Tricky Words in this week‘s OVI
Data. Strictly speaking this word should be treated as plural in meaning, because it’s taken straight from Latin, where it originally meant “given things”, and the singular form was datum. Hence in Slovak, Czech and German that word is used to indicate the specific number of individual days in the month, while in French and English it has been modified to date. (A reminder at this point that date is the normal translation of termín, a typical tricky word, because English term means doba, e.g. long-term, term deposit, school term, i.e. semester). The word datum is sometimes used in English in the sense of sea-level. So if data is actually a plural form, then strictly speaking we should say “the data are accurate” or “the data were analyzed”, and the relative pronoun is “they”, e.g. “We’ve checked the data, and they confirm our suspicions”.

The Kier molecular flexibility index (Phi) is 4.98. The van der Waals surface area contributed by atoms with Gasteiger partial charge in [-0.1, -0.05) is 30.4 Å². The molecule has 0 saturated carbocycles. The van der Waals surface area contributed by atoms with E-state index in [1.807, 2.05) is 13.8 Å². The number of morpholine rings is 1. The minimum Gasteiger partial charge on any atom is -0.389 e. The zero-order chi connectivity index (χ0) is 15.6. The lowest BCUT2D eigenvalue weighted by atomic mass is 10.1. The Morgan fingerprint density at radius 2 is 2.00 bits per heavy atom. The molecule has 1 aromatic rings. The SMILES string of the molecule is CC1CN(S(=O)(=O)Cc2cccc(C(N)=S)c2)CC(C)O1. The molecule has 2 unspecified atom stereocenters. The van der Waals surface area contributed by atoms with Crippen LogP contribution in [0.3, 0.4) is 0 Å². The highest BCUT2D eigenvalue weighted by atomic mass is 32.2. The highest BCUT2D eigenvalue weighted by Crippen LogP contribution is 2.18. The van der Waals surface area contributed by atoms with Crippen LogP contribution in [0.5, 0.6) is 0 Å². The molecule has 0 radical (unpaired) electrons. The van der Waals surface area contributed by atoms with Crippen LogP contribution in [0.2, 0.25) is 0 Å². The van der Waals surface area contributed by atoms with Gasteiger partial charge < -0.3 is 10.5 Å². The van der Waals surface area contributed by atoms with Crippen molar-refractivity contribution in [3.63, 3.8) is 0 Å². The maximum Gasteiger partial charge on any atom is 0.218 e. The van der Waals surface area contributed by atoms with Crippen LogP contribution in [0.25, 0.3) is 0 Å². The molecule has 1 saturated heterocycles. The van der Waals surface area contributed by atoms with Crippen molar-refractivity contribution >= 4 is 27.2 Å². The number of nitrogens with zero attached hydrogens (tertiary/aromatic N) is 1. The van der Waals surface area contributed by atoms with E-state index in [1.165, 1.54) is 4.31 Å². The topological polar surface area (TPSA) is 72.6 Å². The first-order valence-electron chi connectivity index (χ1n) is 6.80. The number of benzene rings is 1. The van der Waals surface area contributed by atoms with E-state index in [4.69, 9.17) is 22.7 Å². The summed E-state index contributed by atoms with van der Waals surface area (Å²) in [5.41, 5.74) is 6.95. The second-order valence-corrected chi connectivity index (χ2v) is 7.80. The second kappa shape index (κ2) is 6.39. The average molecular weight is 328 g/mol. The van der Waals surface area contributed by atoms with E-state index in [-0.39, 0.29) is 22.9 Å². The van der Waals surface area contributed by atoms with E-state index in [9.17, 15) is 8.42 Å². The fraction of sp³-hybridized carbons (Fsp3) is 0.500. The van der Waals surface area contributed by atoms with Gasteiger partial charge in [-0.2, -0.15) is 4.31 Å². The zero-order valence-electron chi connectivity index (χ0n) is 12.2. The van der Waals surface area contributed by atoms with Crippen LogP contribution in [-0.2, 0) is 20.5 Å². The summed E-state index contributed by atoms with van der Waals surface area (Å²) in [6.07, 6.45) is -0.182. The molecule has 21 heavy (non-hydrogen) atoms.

The other day I was asked about the difference between “We’ve been living here for 20 years” and “We’ve lived here for 20 years”. The first thing is to ignore the long-term ingrained idea that “have been living” means “we still live here”, because it doesn’t. It’s predprítomný čas, which is a very good name, so it means up until today, and that’s all. Living is an activity, a process, so the typical form is “we have been living”, and there’s no information about the end of the activity, so it suggests (and everybody presumes) that we still live here. The form “we have lived” expresses the idea that something has ended or is completed – but it’s not the activity of living that’s ended, it’s the period of twenty years (to date) that we’ve completed, so everybody should understand that twenty years is a remarkable length of time, že je to značná doba.